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Alex Wagner, Kyle Taylor, Adam DeLuca, Thomas Casavant, Edwin Stone, Robert Mullins, Todd Scheetz, Terry Braun; Positive and Unlabeled Learning for Prioritizing Candidate Variants in Retinal Degenerative Diseases. Invest. Ophthalmol. Vis. Sci. 2013;54(15):3376.
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© ARVO (1962-2015); The Authors (2016-present)
Exome sequencing experiments are useful in identifying genetic variants that are causative of rare diseases with extreme genetic heterogeneity, such as retinal degenerative diseases. However, the number of plausible disease-causing variations identified in such studies are often overwhelming, even after applying expert-guided filtering steps. Thus, we seek to prioritize lists of candidate variants identified in exome sequencing studies by their likelihood to contribute to a retinal degenerative disease phenotype.
We leveraged publicly available data to quantitatively describe all genes in the context of relevant features. Specifically, we selected microarray data of gene expression in 10 tissues of the human eye, RNA-seq data in human retinal tissue and 16 other body tissues, and ChIP-seq data profiling CRX binding sites across the genome. We developed a novel method (Positive and Unlabeled Learning for Prioritization—PULP) to rank candidate disease-causing variants, and trained it on these data.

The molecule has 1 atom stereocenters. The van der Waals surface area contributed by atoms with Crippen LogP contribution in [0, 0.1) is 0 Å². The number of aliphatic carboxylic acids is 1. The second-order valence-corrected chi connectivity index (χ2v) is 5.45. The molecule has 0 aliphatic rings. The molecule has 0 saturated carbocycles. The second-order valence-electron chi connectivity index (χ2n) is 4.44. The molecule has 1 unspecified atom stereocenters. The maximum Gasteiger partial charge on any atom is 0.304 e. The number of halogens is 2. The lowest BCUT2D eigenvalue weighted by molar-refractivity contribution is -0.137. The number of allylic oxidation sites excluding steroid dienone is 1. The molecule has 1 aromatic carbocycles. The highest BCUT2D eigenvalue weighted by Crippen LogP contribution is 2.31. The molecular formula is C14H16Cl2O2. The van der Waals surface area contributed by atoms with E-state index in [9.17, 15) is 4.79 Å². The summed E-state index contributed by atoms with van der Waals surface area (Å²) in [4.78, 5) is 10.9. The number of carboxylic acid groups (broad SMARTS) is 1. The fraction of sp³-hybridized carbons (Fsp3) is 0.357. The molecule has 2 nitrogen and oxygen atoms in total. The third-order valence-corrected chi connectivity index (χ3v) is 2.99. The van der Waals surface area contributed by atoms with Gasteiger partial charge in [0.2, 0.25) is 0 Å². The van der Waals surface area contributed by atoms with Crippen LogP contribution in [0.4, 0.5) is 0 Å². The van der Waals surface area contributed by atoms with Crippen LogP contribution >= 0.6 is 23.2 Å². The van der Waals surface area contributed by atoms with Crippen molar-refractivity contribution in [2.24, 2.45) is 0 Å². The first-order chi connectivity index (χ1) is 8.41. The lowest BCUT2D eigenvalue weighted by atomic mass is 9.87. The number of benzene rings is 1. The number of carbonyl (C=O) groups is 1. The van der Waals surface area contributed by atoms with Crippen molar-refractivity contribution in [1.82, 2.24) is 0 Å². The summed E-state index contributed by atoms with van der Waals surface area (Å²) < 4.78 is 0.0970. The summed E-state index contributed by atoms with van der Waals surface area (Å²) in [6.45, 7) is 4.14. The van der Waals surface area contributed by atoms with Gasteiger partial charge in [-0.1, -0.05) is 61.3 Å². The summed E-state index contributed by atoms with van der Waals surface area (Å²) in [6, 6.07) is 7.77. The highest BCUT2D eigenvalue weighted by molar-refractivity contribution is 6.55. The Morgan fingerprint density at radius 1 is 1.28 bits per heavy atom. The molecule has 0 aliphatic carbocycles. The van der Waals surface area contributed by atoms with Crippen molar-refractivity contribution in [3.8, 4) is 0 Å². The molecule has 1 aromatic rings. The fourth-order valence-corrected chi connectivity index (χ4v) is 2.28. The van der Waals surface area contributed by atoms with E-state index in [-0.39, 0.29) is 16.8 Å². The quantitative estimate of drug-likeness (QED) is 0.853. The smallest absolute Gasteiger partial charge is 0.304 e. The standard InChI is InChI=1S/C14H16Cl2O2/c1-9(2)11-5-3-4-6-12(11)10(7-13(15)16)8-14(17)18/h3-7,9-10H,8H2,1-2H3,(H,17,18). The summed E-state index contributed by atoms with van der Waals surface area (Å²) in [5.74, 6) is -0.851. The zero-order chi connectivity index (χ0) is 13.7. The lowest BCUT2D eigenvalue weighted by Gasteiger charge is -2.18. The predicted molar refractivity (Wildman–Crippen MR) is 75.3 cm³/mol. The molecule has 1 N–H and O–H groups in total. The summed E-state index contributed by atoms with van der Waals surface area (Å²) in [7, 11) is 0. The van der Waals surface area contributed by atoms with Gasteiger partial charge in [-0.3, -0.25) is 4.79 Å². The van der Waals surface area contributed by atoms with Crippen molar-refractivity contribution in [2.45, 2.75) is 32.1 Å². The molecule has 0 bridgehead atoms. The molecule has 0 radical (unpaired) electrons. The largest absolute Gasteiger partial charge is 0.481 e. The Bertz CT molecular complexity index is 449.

Using a Monte Carlo simulation, PULP was shown to perform significantly better than random gene ordering (p < 1 x 10-6). Thirteen published RP linkages, all with identified disease-causing genes, were used to evaluate our system. The causative gene was prioritized at the top of the list 62% of the time, and within the top 5 results 77% of the time. These results were highly significant (p = 6 x 10-6). In addition, we demonstrate that our algorithm outperforms ENDEAVOUR, a current state-of-the-art technique in this field, which had successfully prioritized an RP causative variant in a familial study on Usher’s Syndrome. Our system also successfully prioritized the RP-causing DHDDS variant as the #1 candidate from a list of 20 from a recent exome study, and prioritized a recently identified RP-causing variant in MAK to #4 in a list of 348 candidates.
The PULP retinal degenerative disease model represents a huge step forward in the identification of retinal degenerative disease variants from exome sequencing studies. Moreover, this technique represents an unbiased, generalizable approach to integrating disease-specific quantitative genetic features for the purpose of disease-associated rankings in candidate lists.
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